Romanesco ganmodoki

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がんもどきGanmodoki are one of the numerous tofu based specialties that you can find in Japan. You wonder how many there are ? Oh, hundreds :

The Tofu Hyakuchin (豆腐百珍 Tōfu Hyakuchin?) is a Japanese recipe book written by Ka Hitsujun (何必醇) and published in 1782 during the Edo period. It lists 100 recipes for preparing tofu. Due to its immense popularity at the time, a second volume was published the following year.

source

And they had no romanesco then, so recipes like this were added later.
We can buy different types of ganmodoki in tofu shops, at markets and supermarkets and use them in many dishes. Making yours is easy.
Romanesco is beautiful. I’m never tired of watching it.

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For the detailed recipe, see on the blog of the Gourmet that lives in Shizuoka. I simply changed the garnishing vegetables.

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The stalks and leaves of the romanesco. I eat them too in soups or whatever. Here, I’ve cut thin sticks and steamed them. I’ve also steamed a few kabocha pumpkin sticks.

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ヒジキHijiki seaweed. We can buy them fresh or dry. That doesn’t make a big difference. Add water to the dry ones, wait 10 minutes.

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I pan-fried them.

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Served with steamed romanesco, raw myoga, and shikwasa lime juice as a seasoning.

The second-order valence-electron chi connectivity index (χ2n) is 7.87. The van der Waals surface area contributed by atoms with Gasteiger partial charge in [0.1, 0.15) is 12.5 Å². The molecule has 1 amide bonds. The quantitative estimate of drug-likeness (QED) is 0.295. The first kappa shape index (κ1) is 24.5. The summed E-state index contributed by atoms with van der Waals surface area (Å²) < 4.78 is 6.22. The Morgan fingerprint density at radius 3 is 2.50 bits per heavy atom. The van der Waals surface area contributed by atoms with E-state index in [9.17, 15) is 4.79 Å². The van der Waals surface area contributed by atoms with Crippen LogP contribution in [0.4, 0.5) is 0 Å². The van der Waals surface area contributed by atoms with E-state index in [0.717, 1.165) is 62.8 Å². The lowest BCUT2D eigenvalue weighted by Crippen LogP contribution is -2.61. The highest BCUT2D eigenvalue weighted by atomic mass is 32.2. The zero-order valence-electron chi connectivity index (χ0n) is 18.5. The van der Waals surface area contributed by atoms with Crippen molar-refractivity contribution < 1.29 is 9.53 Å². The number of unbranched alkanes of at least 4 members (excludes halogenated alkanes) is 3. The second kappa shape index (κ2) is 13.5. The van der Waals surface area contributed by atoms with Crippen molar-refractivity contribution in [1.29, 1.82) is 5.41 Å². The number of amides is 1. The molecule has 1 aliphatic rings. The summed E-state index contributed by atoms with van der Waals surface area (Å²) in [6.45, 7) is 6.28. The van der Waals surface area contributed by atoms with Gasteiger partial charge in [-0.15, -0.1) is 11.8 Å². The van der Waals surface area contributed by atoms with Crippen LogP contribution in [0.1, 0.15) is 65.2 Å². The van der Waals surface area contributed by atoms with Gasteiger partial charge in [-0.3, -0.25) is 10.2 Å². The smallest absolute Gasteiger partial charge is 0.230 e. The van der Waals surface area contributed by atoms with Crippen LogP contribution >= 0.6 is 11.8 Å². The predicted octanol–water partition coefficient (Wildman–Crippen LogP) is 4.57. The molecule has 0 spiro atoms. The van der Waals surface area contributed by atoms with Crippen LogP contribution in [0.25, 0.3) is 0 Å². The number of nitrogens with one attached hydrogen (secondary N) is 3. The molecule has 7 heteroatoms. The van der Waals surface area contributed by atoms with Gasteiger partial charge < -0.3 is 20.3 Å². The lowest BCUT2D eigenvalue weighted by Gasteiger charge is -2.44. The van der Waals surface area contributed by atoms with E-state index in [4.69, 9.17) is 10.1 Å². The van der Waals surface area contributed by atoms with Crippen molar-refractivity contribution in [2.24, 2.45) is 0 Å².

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A nice plant based lunch.

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Mushroom ratatouille and mozuku

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An autumnal ratatouille and a Japanese sea weed. モズクmozuku is a sea weed from Okinawa that looks like small leaves in a jelly. They are sold already prepared or with a sauce aside like here.

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I had veggies to finish : onion, white aubergine, purple aubergine, sweet green peppers.

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Mixed dry Italian mushrooms including porcini.

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I soaked and stir-fried the mushrooms with garlic. Then cooked my veggies in the same oil.

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I completed with tomato paste, thyme.

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I mixed the mozuku sea weed with its sauce (sweet vinegar) and added a few pieces of ginger. That can be drunk like a little soup.

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Cabbage, konnyaku and natto.

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Brown rice.

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My lunch.

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Koya-dofu soup. Reviving dry food.


A Winter soup made from a good old style broth, and a selection of dry food from my pantry.

高野豆腐 kouyadoufu
These blocks are hard, a dry moss like the green one you get to pick flowers in it, but in white. It’s tofu. Dried tofu.

koya Source Koyasan HP

Mount Koya, or Koyasan, is the name of a mountain, inhabited by a community of Buddhist monks, near Nara. They had the idea (or they imported it from China) to dry the tofu on freezing days, and it seems they invented the freeze-dry technique.
The dried tofu changes of textures, becomes like a sponge and it can be stored many months. It’s also very light in weight. It’s very convenient to stock tofu, and to take some when you travel.
When rehydrated, it doubles of volume, and I could cut it slices with scissors as contrarily to fresh tofu, it doesn’t crumbles. The taste is a little different too, more milky.

Here the items of my soup. There is also wakame sea weed, not on this photo.